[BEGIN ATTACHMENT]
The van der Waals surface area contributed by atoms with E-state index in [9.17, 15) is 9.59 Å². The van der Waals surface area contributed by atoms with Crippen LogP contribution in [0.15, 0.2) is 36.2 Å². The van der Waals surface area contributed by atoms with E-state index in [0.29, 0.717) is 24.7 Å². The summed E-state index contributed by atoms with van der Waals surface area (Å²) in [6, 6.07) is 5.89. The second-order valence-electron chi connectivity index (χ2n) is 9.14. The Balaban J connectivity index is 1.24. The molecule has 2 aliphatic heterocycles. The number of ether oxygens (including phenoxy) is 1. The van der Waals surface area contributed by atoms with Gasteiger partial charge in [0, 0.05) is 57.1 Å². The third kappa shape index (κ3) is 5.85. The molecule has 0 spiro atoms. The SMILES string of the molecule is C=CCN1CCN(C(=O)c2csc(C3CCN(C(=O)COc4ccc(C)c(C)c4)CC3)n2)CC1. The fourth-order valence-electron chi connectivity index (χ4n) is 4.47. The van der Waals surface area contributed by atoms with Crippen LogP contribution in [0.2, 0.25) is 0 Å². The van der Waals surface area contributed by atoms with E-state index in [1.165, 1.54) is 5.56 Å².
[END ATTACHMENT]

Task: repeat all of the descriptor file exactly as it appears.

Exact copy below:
The van der Waals surface area contributed by atoms with E-state index in [9.17, 15) is 9.59 Å². The van der Waals surface area contributed by atoms with Crippen LogP contribution in [0.15, 0.2) is 36.2 Å². The van der Waals surface area contributed by atoms with E-state index in [0.29, 0.717) is 24.7 Å². The summed E-state index contributed by atoms with van der Waals surface area (Å²) in [6, 6.07) is 5.89. The second-order valence-electron chi connectivity index (χ2n) is 9.14. The Balaban J connectivity index is 1.24. The molecule has 2 aliphatic heterocycles. The number of ether oxygens (including phenoxy) is 1. The van der Waals surface area contributed by atoms with Gasteiger partial charge in [0, 0.05) is 57.1 Å². The third kappa shape index (κ3) is 5.85. The molecule has 0 spiro atoms. The SMILES string of the molecule is C=CCN1CCN(C(=O)c2csc(C3CCN(C(=O)COc4ccc(C)c(C)c4)CC3)n2)CC1. The fourth-order valence-electron chi connectivity index (χ4n) is 4.47. The van der Waals surface area contributed by atoms with Crippen LogP contribution in [0.2, 0.25) is 0 Å². The van der Waals surface area contributed by atoms with E-state index in [1.165, 1.54) is 5.56 Å².